Nature Impressionistic, Gyömrő, Pest, Hungary, by Halasi Zsolt (FCC)*
“Things need not have happened to be true. Tales and dreams are the shadow-truths that will endure when mere facts are dust and ashes, and forgot.” ~ Neil Gaiman, The Sandman, Vol. 3: Dream Country
Tuesday afternoon. Overcast and warm, 68 degrees.
A very bad few days, indeed. On Saturday, I was completely unable to get out of bed, probably slept 18 out of 24 hours. Just one of those days when the old body is too weak to deal with the vicissitudes of daily life. Then Sunday Corey and I went to buy the Thanksgiving turkey, and it was probably not the best day for it as I was still recovering, and he was sleep-deprived from his work schedule, and consequently, we had a spat in the middle of Sam’s Club.
By yesterday evening, when I was ready to write, I didn’t have access to the computer, so here I am today, no headache, a bit of back pain, and a strange tingling sensation in my left thumb. No idea as to what that is about.
I did make a point of checking my e-mail today, something that I no longer do daily. E-mail, like paper mail that is not in the form of a personal letter, has become rather boring to me. I could not tell you why this is so other than it is. Anyway, the point is that if you desperately need to get in touch with me, sending an e-mail may cause a delay of about a week or so. Sending a message via comments here tends to get my attention faster.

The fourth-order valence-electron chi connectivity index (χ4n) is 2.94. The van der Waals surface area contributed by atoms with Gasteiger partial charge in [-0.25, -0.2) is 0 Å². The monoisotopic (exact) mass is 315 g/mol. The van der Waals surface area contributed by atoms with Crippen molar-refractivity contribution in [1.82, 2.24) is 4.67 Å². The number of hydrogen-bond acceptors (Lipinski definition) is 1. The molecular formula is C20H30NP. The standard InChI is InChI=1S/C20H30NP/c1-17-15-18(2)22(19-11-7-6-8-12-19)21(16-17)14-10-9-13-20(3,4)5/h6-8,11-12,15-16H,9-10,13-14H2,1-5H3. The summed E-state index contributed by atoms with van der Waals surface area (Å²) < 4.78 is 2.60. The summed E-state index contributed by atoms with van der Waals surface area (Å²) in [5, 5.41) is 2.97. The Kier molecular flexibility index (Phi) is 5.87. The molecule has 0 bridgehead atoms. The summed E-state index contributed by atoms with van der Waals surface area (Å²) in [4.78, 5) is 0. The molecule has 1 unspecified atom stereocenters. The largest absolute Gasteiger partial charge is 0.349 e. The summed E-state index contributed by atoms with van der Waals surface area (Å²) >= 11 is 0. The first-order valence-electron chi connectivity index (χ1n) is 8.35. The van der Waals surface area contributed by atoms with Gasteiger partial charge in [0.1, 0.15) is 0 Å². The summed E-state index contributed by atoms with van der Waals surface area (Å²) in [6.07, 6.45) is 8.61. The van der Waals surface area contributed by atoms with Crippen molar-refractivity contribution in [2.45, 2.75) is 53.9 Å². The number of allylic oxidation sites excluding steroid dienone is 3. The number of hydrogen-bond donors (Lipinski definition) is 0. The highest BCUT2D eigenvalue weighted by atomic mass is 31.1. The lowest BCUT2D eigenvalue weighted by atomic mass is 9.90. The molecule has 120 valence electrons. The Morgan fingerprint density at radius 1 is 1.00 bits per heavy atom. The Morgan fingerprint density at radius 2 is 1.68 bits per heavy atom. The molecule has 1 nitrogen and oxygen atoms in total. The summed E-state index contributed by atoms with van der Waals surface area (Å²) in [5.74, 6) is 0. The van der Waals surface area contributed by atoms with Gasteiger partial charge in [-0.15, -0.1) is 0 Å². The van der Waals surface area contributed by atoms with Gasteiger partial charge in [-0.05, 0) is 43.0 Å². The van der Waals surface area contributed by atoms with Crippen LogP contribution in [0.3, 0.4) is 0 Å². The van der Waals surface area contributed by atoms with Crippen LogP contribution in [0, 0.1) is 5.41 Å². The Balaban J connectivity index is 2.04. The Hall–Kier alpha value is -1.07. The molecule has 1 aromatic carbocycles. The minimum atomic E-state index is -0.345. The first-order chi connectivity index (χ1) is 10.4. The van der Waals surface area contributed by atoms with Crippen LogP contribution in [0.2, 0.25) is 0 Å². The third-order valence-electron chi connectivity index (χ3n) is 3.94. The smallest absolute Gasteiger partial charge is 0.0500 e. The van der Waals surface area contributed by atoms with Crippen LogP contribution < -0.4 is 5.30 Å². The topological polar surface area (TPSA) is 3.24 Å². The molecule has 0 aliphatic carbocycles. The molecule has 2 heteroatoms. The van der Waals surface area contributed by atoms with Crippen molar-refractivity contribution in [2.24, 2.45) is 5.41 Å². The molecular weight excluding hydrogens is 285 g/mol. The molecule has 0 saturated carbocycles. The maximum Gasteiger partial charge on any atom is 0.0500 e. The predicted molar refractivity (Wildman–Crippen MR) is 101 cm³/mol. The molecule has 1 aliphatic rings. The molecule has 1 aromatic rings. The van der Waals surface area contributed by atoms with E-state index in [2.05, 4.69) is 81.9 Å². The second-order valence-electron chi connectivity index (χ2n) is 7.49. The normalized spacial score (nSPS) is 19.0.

Apologies for this, but am not going to try to pretend that I will be better at checking my mail as I know myself too well. I might intend to do so, but will probably not.
Anyway, it’s a good thing that I did check the old electronic mail as there was a note from Helma (German s-in-law) that my nephew Phillip has to have emergency surgery for pancreatitis. His father Patrick (my ex’s brother) had a severe case of pancreatitis several years ago and almost died from it. Reading that note that was sent a week ago made me feel like the negligent git that I am.
“She was a genius of sadness, immersing herself in it, separating its numerous strands, appreciating its subtle nuances. She was a prism through which sadness could be divided into its infinite spectrum.” ~ Jonathan Safran Foer, from Everything is Illuminated
I’m trying to get the house ready for Thanksgiving. Ask me how much I’ve done . . .
When I finish here, I need to go prepare the cranberry relish so that it has a few days to get that commingling of flavors. Alexis is supposed to be doing the mashed potatoes and deviled eggs, but as she never got around to texting or calling me this weekend, I’m not sure I can depend on that. You see, she was supposed to be my ride to Sam’s Club, her reward being gas in her tank. Her no-show meant that Corey had to fill in, which led to the overall grumpiness and spat, etc.
I despair of her ever coming out of this whatever it is. She knows, as do I, that she needs professional help, but that costs money. She has no money because she has no job; she has no job because of this prolonged downward spiral, so she cannot get professional help. She is her own 99 percent. Not trying to be glib, just realistic.
If I dwell on it for too long, it only adds to my personal miasma of pain, guilt, and otherwise world-weary despair.
So I’ll make cranberry relish. I’ll clear the dining room table. I’ll enlist as much help as I can, and we’ll muddle through the same as always. At least I’ve got a lovely bottle of sparkling blush muscato to accompany the bird and trimmings. It will be one of my occasional forays into imbibing, the last being after the memorial service in September.